BEIJING/MANILA (Reuters) – China ramped up measures to contain the coronavirus epidemic and shore up an economy hit by travel curbs and business shut-downs on Sunday as the first death from the illness was reported outside the country.
A 44-year-old Chinese man from the central city of Wuhan, the epicenter of the epidemic, traveled to the Philippines and died on Saturday in a hospital in Manila, the Philippines Department of Health said.
Some 304 people have died in China, the country’s National Health Commission said on Sunday. Infections in China jumped to 14,380 as of Saturday, after their biggest daily rise, the commission added.
At least another 171 cases have been reported in more than two dozen other countries and regions, including the United States, Japan, Thailand, Hong Kong and Britain.
Beijing is facing mounting isolation as the countries introduce travel restrictions, airlines suspend flights and governments evacuate their citizens, risking worsening a slowdown in the world’s second-largest economy.
China’s central bank said it would inject a hefty 1.2 trillion yuan ($173.8 billion) worth of liquidity into the markets via reverse repo operations on Monday as the country prepares to reopen its stock markets after an extended Lunar New Year holiday.
Authorities have pledged to use various monetary policy tools to ensure liquidity remains reasonably ample and to support struggling firms.
China Evergrande Group, the nation’s third-largest property developer, said in an internal note on Sunday it would extend its Lunar New Year holiday to Feb. 16, and suspend construction work at all of its 1,246 sites until Feb. 20.
In Beijing, some malls stayed open, but staff stood outside offering to take customers’ temperatures. Many other shops and cafes in the capital chose to close.
“We can’t work and have no income. I would rather work than stay at home and do nothing,” said 32-year-old restaurant worker Wu Caixia in the capital.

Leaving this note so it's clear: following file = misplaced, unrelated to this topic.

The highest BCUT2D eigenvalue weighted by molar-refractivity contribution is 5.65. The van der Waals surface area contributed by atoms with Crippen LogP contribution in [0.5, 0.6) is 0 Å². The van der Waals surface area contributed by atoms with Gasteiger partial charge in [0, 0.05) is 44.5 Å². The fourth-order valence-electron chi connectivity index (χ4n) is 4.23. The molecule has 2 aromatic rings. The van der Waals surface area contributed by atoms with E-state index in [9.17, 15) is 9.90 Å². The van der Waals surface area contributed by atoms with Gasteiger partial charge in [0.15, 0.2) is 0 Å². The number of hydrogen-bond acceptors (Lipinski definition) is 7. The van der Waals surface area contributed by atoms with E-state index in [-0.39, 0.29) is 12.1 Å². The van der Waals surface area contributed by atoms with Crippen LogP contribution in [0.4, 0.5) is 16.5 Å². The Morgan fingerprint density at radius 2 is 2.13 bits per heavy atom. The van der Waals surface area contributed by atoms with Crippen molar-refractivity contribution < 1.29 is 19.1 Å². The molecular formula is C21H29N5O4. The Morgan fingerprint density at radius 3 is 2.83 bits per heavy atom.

TRAVEL BANS, EVACUATIONS
Authorities have effectively quarantined Wuhan and the surrounding Hubei province, sealing off roads and shutting down public transport.
Wuhan – where the virus is thought to have emerged late last year in a market illegally trading wildlife – was about to open two new hospitals for virus patients, state broadcaster CCTV and Xinhua news agency reported. One of the facilities was built in eight days, they added.
The virus have disrupted a string of sporting events across China. Organizers of the all-electric Formula E series said on Sunday they had abandoned plans for a race in the city of Sanya next month.
The Chinese data on the numbers of infections and deaths suggests the new coronavirus is less deadly than the 2002-03 outbreak of Severe Acute Respiratory Syndrome (SARS), which killed nearly 800 people of the some 8,000 it infected, although such numbers can evolve rapidly.
The World Health Organization has declared the outbreak a public health emergency of international concern, but said global trade and travel restrictions are not needed.
However, a string of countries have ramped up border controls. Singapore and the United States announced measures on Friday to ban foreign nationals who have recently been to China from entering their territories, and Australia followed suit on Saturday.
Russia introduced visa restrictions and will start evacuating Russian citizens on Monday and Tuesday, Interfax and TASS news agencies reported.
The Philippines expanded its travel ban to include all foreigners coming from China, widening an earlier restriction that covered only those from Hubei province. Indonesia also barred visitors who have been in China for 14 days.
More than 100 Germans and family members landed in Frankfurt on Saturday after being evacuated from Wuhan. Around 250 Indonesians were also evacuated from Hubei.
Japan plans to send another chartered plane mid-week or later to bring back Japanese nationals who are still in Hubei, its foreign ministry said on Sunday.
Japan has barred foreigners who have been in Hubei from entering the country. South Korea will impose a similar entry ban from Tuesday, South Korean Prime Minister Chung Sye-kyun said.
Reporting by Lusha Zhang and Ryan Woo; Additional reporting by Yilei Sun, Leng Cheng and Brenda Goh in Shanghai, Martin Pollard in Jiujiang, Roxanne Liu and Pei Li in Beijing and Clare Jim in Hong Kong and Agustinus Beo Da Costa and Gayatri Suroyo in Jakarta; Writing by Lincoln Feast and Andrew Heavens; Editing by Christopher Cushing and Frances Kerry
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